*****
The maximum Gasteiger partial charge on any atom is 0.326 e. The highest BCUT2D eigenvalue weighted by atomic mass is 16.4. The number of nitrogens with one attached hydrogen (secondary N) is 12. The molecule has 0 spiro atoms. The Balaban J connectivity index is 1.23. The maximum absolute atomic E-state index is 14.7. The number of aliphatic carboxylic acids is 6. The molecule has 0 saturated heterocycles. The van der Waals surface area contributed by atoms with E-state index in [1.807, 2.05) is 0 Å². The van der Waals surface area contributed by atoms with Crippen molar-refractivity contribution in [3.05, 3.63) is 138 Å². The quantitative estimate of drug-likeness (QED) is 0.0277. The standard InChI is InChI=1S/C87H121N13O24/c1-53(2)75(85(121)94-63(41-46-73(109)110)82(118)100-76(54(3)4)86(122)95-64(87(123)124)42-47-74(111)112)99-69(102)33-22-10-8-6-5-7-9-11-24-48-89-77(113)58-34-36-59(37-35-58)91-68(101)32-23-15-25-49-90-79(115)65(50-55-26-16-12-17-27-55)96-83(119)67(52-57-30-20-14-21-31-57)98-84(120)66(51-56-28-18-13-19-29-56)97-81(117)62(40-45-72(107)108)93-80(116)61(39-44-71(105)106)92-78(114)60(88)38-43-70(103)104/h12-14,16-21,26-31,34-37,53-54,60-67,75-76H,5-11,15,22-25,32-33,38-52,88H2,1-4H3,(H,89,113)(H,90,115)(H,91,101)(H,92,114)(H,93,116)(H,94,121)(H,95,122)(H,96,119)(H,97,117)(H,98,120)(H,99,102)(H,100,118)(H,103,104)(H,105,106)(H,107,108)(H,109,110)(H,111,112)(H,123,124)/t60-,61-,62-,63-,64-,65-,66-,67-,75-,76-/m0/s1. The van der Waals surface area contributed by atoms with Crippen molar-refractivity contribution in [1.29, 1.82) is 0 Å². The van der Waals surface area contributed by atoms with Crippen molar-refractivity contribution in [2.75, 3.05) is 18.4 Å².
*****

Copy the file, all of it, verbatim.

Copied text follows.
The maximum Gasteiger partial charge on any atom is 0.326 e. The highest BCUT2D eigenvalue weighted by atomic mass is 16.4. The number of nitrogens with one attached hydrogen (secondary N) is 12. The molecule has 0 spiro atoms. The Balaban J connectivity index is 1.23. The maximum absolute atomic E-state index is 14.7. The number of aliphatic carboxylic acids is 6. The molecule has 0 saturated heterocycles. The van der Waals surface area contributed by atoms with E-state index in [1.807, 2.05) is 0 Å². The van der Waals surface area contributed by atoms with Crippen molar-refractivity contribution in [3.05, 3.63) is 138 Å². The quantitative estimate of drug-likeness (QED) is 0.0277. The standard InChI is InChI=1S/C87H121N13O24/c1-53(2)75(85(121)94-63(41-46-73(109)110)82(118)100-76(54(3)4)86(122)95-64(87(123)124)42-47-74(111)112)99-69(102)33-22-10-8-6-5-7-9-11-24-48-89-77(113)58-34-36-59(37-35-58)91-68(101)32-23-15-25-49-90-79(115)65(50-55-26-16-12-17-27-55)96-83(119)67(52-57-30-20-14-21-31-57)98-84(120)66(51-56-28-18-13-19-29-56)97-81(117)62(40-45-72(107)108)93-80(116)61(39-44-71(105)106)92-78(114)60(88)38-43-70(103)104/h12-14,16-21,26-31,34-37,53-54,60-67,75-76H,5-11,15,22-25,32-33,38-52,88H2,1-4H3,(H,89,113)(H,90,115)(H,91,101)(H,92,114)(H,93,116)(H,94,121)(H,95,122)(H,96,119)(H,97,117)(H,98,120)(H,99,102)(H,100,118)(H,103,104)(H,105,106)(H,107,108)(H,109,110)(H,111,112)(H,123,124)/t60-,61-,62-,63-,64-,65-,66-,67-,75-,76-/m0/s1. The van der Waals surface area contributed by atoms with Crippen molar-refractivity contribution in [1.29, 1.82) is 0 Å². The van der Waals surface area contributed by atoms with Crippen molar-refractivity contribution in [2.75, 3.05) is 18.4 Å².